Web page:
Published Jul 08, 2013For most of his life, Vancouver-based multi-instrumentalist Jay Arner has been hiding behind synthesizers, drum kits and recording booth panels as a bit player in numerous bands, from the indie pop of International Falls and more recent act Bleating Hearts to the cool dance anthems of Fine Mist. Now, with the Mint Records release of his debut solo full-length, he's finally taken the front and centre spot.
"Being a solo artist is inherently ridiculous, but I don't care about sheltering my ego anymore," Arner says. "There are so many bands and band names now it's hard to make a good one — so many are meaningless. A real name is meaningless in a purer way. 'Going solo' is such a great rock trope I had to do it and see if I could make it not terrible."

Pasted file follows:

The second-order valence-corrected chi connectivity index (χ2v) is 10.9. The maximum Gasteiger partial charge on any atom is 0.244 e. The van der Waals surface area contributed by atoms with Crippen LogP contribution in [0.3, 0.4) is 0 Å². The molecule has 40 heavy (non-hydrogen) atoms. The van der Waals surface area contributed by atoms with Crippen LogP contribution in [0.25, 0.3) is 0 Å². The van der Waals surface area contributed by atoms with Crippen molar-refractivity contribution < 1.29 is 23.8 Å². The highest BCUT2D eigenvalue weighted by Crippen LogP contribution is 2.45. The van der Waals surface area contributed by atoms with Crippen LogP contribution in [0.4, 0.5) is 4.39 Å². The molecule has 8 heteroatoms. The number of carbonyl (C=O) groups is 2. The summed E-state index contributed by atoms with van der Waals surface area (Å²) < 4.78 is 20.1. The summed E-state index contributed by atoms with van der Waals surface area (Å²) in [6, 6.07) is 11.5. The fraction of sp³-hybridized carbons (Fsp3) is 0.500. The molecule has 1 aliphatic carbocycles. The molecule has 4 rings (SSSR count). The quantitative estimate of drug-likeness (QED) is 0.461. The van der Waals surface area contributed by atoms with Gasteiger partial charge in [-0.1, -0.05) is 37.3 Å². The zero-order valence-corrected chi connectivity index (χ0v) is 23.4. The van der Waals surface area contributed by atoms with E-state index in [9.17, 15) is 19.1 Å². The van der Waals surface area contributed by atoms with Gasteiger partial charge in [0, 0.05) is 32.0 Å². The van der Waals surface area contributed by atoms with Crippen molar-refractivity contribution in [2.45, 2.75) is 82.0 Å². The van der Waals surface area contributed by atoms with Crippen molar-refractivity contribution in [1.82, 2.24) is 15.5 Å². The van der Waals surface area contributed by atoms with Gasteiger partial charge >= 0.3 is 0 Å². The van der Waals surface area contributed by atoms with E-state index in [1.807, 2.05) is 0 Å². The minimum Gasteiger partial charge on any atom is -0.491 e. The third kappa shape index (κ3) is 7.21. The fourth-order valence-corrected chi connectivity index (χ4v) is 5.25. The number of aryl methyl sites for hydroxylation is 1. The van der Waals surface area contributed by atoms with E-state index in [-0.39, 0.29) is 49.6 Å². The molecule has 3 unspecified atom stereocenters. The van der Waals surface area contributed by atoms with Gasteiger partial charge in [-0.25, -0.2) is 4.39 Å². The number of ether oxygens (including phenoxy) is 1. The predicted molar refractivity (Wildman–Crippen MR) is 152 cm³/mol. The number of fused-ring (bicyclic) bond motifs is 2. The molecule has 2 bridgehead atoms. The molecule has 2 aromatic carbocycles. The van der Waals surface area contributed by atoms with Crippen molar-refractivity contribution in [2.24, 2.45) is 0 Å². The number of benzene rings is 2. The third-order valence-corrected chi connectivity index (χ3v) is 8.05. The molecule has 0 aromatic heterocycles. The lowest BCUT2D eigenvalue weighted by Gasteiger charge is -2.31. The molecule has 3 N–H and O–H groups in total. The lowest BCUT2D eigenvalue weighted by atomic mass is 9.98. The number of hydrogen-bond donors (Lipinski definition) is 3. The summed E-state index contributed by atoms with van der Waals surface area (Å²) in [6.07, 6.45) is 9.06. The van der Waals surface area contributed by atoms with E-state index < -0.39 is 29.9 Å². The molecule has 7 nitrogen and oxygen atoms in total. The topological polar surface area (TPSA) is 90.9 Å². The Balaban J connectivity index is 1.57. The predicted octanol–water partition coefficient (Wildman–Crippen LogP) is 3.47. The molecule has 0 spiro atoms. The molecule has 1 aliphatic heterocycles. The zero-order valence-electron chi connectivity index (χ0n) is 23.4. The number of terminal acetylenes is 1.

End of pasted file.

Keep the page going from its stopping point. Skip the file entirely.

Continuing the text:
He succeeded. Jay Arner sees the artist dig into Bowie-esque synth pop, signature Mint indie rock and the occasional segment of dreamy crooning. If anything, he fits right in with a rich history of Jays, from Jeremy Jay's slacker disco through Jay Reatard's love of the short-and-quick pop song and Jay Ferguson's secret genius.
"A lot of people hear synthesizers and go 'You're the '80s!' I love New Order but I really consider this modern music," Arner says. "It sounds like a bunch of decades smooshed together in a computer."
As for how he arrives at such terse, hook-laden pop songs, Arner's method is fairly straightforward. "I usually hear something in my head that sounds like a piece of a song, a vague band sound with a melody on top, and I follow it along and hear what the other parts might be," he says. "If I don't want to glorify it, it's the same thing as everyone that absentmindedly sings nonsense to themselves. 'Doot doot doo doo da dee da doo.' Like Homer Simpson. It's the full band version of that."
Now that the album's out, Arner's hopes range from "modest goals" ("I'd like the listener to gain a sense of Jay-ness") to "stupidly ambitious goals." Though he cites a lack of confidence that held him back in the past, he's ready to take on the spotlight head on. "I'm older now and more or less over teen-style self-hate," he says. "I'm a cool solo artist guy now."